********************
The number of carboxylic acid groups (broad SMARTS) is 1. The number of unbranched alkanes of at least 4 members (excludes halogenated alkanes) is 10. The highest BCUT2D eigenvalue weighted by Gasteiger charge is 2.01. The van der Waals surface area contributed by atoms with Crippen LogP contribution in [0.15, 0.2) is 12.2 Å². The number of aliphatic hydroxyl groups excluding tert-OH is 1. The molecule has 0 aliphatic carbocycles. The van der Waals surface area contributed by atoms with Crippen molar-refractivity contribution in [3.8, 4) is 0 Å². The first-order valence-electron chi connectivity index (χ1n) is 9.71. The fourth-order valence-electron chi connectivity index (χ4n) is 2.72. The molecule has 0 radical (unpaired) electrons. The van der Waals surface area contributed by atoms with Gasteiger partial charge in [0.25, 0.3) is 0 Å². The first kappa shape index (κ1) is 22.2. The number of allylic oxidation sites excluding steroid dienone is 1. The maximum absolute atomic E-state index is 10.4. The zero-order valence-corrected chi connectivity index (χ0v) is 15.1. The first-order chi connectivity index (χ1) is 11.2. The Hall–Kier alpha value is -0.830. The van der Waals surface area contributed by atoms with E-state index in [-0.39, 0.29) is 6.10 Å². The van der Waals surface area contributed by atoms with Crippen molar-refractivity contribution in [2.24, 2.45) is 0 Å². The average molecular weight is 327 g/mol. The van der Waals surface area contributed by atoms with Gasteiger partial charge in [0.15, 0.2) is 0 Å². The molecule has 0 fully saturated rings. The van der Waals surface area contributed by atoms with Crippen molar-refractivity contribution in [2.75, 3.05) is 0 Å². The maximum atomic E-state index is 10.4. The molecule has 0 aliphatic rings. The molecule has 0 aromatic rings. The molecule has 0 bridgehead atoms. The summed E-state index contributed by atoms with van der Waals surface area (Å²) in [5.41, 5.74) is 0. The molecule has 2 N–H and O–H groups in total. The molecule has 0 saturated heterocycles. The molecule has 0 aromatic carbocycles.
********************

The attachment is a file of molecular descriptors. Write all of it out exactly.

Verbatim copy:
The number of carboxylic acid groups (broad SMARTS) is 1. The number of unbranched alkanes of at least 4 members (excludes halogenated alkanes) is 10. The highest BCUT2D eigenvalue weighted by Gasteiger charge is 2.01. The van der Waals surface area contributed by atoms with Crippen LogP contribution in [0.15, 0.2) is 12.2 Å². The number of aliphatic hydroxyl groups excluding tert-OH is 1. The molecule has 0 aliphatic carbocycles. The van der Waals surface area contributed by atoms with Crippen molar-refractivity contribution in [3.8, 4) is 0 Å². The first-order valence-electron chi connectivity index (χ1n) is 9.71. The fourth-order valence-electron chi connectivity index (χ4n) is 2.72. The molecule has 0 radical (unpaired) electrons. The van der Waals surface area contributed by atoms with Gasteiger partial charge in [0.25, 0.3) is 0 Å². The first kappa shape index (κ1) is 22.2. The number of allylic oxidation sites excluding steroid dienone is 1. The maximum absolute atomic E-state index is 10.4. The zero-order valence-corrected chi connectivity index (χ0v) is 15.1. The first-order chi connectivity index (χ1) is 11.2. The Hall–Kier alpha value is -0.830. The van der Waals surface area contributed by atoms with E-state index in [-0.39, 0.29) is 6.10 Å². The van der Waals surface area contributed by atoms with Crippen molar-refractivity contribution in [2.24, 2.45) is 0 Å². The average molecular weight is 327 g/mol. The van der Waals surface area contributed by atoms with Gasteiger partial charge in [0.15, 0.2) is 0 Å². The molecule has 0 fully saturated rings. The van der Waals surface area contributed by atoms with Crippen molar-refractivity contribution in [2.75, 3.05) is 0 Å². The maximum atomic E-state index is 10.4. The molecule has 0 aliphatic rings. The molecule has 0 aromatic rings. The molecule has 0 bridgehead atoms. The summed E-state index contributed by atoms with van der Waals surface area (Å²) in [5.41, 5.74) is 0. The molecule has 2 N–H and O–H groups in total. The molecule has 0 saturated heterocycles. The molecule has 0 aromatic carbocycles.